RBI Plans a Digital Payments Index

The Reserve Bank of India (RBI) is poised to launch by July 2020 a Digital Payments Index (DPI) to gauge the impact and reach of digital payments in rural, urban, and semi-urban areas. As a part of RBI’s Statement on Developmental and Regulatory Policies, the DPI will be based on various parameters (viz. the level of rural penetration and innovation in the present modes and channels) to reflect with finesse the penetration and deepening of various digital payment modes.

The RBI is also intending via its DPI exercise to comprehend in detail the impact of its policy decisions on the digital payments market. By ‘policy decisions’ what is meant to be conveyed is such decisions as the waiving of Merchant Discount Rate (MDR – the fees paid by a merchant to a bank for accepting payment from their customers through cards or the Unified Payments Interface (UPI)) on UPI transactions. In the recently held Union Budget 2020 it was announced that no charges shall now onwards be levied on UPI and RuPay transactions, and that MDR might also get scrapped on all of the transactions initiated via debit cards.

With the DPI scoring analysis, consumers and various stakeholders will be able to analyse developments of the local area in terms of infrastructure, access, demographic, and acceptance concerning growth in relation to broader domestic and global digital payments standards. DPI is also expected to steer the financial inclusion agenda.

The RBI considered development of a DPI owing to the stupendous growth recorded by the digital payments industry in India in the recent years. As reported by Inc42, in regards to the volume of total digital transactions, RBI numbers state that a growth rate of 58.8% in 2018-19 was recorded. The 2017-18 transactional volume was 50.4%. In value terms, digital transactions soared by 19.5% in 2018-19, as against 22.2% in 2017-18.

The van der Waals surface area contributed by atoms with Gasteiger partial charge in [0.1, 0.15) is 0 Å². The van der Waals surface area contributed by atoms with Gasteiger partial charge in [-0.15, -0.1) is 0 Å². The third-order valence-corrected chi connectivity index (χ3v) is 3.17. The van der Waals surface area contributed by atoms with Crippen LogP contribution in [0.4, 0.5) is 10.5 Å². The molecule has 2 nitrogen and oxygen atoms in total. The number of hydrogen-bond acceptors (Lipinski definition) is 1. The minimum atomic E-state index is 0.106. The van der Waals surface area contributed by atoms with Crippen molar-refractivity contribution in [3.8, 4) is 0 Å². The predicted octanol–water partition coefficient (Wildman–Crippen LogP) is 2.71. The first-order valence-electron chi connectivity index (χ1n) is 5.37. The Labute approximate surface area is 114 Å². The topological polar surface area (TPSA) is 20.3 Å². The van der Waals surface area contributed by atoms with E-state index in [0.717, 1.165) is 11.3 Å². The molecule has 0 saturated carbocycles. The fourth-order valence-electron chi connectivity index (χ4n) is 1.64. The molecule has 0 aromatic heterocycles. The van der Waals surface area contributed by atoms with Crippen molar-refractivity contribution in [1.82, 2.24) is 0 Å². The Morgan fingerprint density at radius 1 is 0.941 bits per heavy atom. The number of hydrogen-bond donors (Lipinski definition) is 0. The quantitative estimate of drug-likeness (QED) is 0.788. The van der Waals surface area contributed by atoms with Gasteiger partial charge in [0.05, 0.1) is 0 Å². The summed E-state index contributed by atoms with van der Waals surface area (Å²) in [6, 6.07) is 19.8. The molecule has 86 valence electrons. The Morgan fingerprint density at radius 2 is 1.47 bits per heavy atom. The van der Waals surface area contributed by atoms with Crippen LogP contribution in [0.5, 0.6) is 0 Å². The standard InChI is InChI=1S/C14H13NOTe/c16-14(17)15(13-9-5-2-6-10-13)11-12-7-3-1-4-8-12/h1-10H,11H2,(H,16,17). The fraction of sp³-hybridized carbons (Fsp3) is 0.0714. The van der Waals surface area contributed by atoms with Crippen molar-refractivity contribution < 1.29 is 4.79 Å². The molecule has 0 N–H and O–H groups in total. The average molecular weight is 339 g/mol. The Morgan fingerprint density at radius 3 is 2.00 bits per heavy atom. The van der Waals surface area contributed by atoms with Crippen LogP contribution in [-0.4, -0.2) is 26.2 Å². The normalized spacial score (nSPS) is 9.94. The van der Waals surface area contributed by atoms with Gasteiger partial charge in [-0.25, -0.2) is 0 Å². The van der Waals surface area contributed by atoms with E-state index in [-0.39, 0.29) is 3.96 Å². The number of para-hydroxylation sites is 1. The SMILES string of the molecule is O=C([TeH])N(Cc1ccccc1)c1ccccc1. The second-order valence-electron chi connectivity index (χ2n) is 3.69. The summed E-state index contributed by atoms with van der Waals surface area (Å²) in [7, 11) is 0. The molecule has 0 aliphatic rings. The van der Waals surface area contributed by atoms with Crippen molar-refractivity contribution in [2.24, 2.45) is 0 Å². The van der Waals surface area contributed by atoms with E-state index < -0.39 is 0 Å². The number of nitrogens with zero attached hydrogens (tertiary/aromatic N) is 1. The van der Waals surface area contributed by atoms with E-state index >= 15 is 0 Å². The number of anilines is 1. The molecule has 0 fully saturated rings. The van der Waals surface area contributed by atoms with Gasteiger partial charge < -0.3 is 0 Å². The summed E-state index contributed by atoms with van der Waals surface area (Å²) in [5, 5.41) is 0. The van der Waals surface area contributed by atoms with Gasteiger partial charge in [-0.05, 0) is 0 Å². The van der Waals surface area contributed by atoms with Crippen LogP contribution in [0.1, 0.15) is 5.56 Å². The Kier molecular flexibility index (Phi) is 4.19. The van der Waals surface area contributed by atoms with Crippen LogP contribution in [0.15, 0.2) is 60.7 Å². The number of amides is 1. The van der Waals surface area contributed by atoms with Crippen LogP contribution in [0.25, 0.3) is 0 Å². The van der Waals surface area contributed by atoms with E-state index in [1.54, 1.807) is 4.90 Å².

Throwing light on the preceding developments revolving around the digital payments space, it’s worth mentioning that the RBI, in January 2019, constituted a five-member Digital Payments Committee with Nandan Nilekani as its head. The “High-Level Committee for Deepening of Digital Payments” had as its objective to encourage digitisation of payments and boost financial inclusion. Preceding to this development, the NITI Aayog in its report titled, Digital Payments – Trends, Issues and Opportunities, released in August 2018, had projected the industry to grow $1 trillion by 2023.However, on the flipside, the incumbent government should also now act upon considering submission of a draft Bill on Payments Regulatory Board (as was recommended by the panel headed by Economic Affairs Secretary Subhash Chandra Garg – awaited since Q4 2018) for Cabinet approval. Given that UPI recorded 955 million transactions valued at Rs. 1, 61,456.56 crore in September 2019, it’s a high-time time now that an independent PRB gets established to streamline the payments industry in India. Whereas, per the reports by Statista, in India, the total transaction value in the Digital Payments segment amounts to US$81,197m in 2020. It should also be noted that Google has recently expressed its recommendation for the US Federal Reserve to ‘replicate’ India’s UPI model for its proposed interbank real-time-gross settlement (RTGS) service. The DPI is set to strengthen India’s position of being a globally advanced digital payments leader.